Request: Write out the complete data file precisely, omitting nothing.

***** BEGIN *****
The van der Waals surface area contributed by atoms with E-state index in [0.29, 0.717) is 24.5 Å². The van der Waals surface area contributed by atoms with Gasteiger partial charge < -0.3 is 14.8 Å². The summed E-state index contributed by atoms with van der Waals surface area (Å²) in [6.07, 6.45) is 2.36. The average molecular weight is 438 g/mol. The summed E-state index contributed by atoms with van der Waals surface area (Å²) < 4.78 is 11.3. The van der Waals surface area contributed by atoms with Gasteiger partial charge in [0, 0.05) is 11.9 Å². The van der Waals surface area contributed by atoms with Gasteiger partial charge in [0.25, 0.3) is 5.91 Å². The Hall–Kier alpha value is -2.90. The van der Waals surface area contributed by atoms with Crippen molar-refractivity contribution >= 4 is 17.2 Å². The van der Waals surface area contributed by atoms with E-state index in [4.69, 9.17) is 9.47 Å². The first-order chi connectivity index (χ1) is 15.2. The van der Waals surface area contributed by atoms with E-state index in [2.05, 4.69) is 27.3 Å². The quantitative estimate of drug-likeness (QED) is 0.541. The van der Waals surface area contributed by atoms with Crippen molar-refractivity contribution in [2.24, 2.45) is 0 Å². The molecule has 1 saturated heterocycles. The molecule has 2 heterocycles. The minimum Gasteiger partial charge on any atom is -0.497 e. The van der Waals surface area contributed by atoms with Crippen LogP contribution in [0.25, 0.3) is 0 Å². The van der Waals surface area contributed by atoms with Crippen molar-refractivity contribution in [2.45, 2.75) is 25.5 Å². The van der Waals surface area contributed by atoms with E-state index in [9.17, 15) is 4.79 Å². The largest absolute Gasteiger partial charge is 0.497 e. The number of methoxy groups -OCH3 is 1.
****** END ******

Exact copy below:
The van der Waals surface area contributed by atoms with E-state index in [0.29, 0.717) is 24.5 Å². The van der Waals surface area contributed by atoms with Gasteiger partial charge < -0.3 is 14.8 Å². The summed E-state index contributed by atoms with van der Waals surface area (Å²) in [6.07, 6.45) is 2.36. The average molecular weight is 438 g/mol. The summed E-state index contributed by atoms with van der Waals surface area (Å²) < 4.78 is 11.3. The van der Waals surface area contributed by atoms with Gasteiger partial charge in [0, 0.05) is 11.9 Å². The van der Waals surface area contributed by atoms with Gasteiger partial charge in [0.25, 0.3) is 5.91 Å². The Hall–Kier alpha value is -2.90. The van der Waals surface area contributed by atoms with Crippen molar-refractivity contribution >= 4 is 17.2 Å². The van der Waals surface area contributed by atoms with E-state index in [4.69, 9.17) is 9.47 Å². The first-order chi connectivity index (χ1) is 15.2. The van der Waals surface area contributed by atoms with E-state index in [2.05, 4.69) is 27.3 Å². The quantitative estimate of drug-likeness (QED) is 0.541. The van der Waals surface area contributed by atoms with Crippen molar-refractivity contribution in [2.24, 2.45) is 0 Å². The molecule has 1 saturated heterocycles. The molecule has 2 heterocycles. The minimum Gasteiger partial charge on any atom is -0.497 e. The van der Waals surface area contributed by atoms with Crippen LogP contribution in [0.25, 0.3) is 0 Å². The van der Waals surface area contributed by atoms with Crippen molar-refractivity contribution in [2.45, 2.75) is 25.5 Å². The van der Waals surface area contributed by atoms with E-state index in [9.17, 15) is 4.79 Å². The largest absolute Gasteiger partial charge is 0.497 e. The number of methoxy groups -OCH3 is 1.